KETCHIKAN — About a dozen teachers sat in a circle in a Ketchikan High School music room one recent morning, their brows furrowed as they leaned forward, clapping out complex rhythms while chanting simple addition problems during a Basic Arts Institute class.
They were in teacher Ed Littlefield’s “culture/movement” class, practicing ways to use movement and creativity in classrooms. He explained that the use of hands and feet to create the rhythms — and crossing the hands to slap the limbs on opposite sides of the body — was critical.
“We’re activating the brain,” he explained.
Carol Stanton, a kindergarten teacher from Tongass School of Arts and Sciences, said that she uses rhythms — and especially the more challenging crossing movements — even for her very young students because it is so valuable for brain growth.
Ketchikan Area Arts and Humanities director Kathleen Light said the arts institute teaches methods based on scientific principles.
“The brain research is the stuff that just blows me away,” she said, adding that the results clearly have shown the value of the arts for people of all ages and walks of life.
The arts institute was brought to Ketchikan for the first time by a collaboration between the arts council, Ketchikan School District and the Alaska Arts Education Consortium.
Karen Stomberg, a retired Fairbanks art teacher who is the lead teacher working through AAEC to coordinate and organize the arts institute, said she gets excited by watching teachers grow in the two weeks of classes, presentations and projects.
“This can be practice-changing,” she said.
She added that teachers often are energized in the institutes by delving into exercises that allow them to indulge in the joy of learning, and exploring new ways to share that with their students.
One project that teachers had been working on was hand-made nature journals. In the Kayhi art room, pieces of seaweed, whole leaves and other collected bits of nature were pressed between layers of glass, waiting to be made into art for the journals. There also were sketches and field notes ready to be added to the books. Stomberg explained that teachers were practicing using nature journals as a device to teach several skills.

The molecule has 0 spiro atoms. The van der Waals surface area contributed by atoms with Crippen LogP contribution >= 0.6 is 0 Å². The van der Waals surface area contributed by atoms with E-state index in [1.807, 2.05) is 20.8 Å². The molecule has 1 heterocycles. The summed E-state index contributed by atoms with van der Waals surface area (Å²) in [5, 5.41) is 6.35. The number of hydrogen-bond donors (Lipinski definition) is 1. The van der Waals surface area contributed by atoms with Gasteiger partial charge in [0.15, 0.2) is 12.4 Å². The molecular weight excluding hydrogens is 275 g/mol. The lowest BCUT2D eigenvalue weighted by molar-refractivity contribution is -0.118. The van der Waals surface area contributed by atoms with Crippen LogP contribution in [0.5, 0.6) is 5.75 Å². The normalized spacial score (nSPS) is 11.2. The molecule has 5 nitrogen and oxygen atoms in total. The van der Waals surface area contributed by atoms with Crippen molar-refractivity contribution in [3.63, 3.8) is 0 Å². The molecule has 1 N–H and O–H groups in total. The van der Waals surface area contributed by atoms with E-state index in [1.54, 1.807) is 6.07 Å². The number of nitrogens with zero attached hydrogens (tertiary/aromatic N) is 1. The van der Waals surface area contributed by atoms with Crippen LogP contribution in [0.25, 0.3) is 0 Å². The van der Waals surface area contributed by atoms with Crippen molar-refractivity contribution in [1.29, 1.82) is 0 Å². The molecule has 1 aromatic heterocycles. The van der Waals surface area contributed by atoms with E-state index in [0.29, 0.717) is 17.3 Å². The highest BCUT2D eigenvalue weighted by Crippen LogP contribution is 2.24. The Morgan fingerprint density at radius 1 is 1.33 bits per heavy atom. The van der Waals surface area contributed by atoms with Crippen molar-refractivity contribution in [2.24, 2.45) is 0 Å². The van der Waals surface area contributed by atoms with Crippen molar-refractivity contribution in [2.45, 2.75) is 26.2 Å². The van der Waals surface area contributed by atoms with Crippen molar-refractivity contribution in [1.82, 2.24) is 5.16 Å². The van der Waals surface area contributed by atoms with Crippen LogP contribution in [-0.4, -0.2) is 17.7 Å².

“It’s a way to observe and draw from life,” she said, adding that “it’s also training kids to observe things closely,” building the habit of attentiveness.
“This is exciting new territory,” Stomberg added.
Also, lined up on art-room tables were hand-made Native hand drums. Each had been painted by students with a different image or pattern. Some were traditional Alaska Native designs that volunteer Sonya Skan provided for class members, and others included a Celtic-inspired design, a unicyle-inspired design with a hieroglyphic bent and one inspired by French horns.
“People really are getting attached to their drums,” Stomberg said.
The class was planning to use the drums in a performance at the Saxman Tribal House during a show of the students’ art work.
After several rounds of the clapping and rhythm exercises, Littlefield ran his students through rehearsals.
Littlefield, a professional musician based in Seattle and a Tlingit originally from Sitka, led with hand-drum rhythms and singing in the Tlingit language. Then, he challenged the students to sing on their own as he drummed.
“Do your best, and forget the rest,” he advised.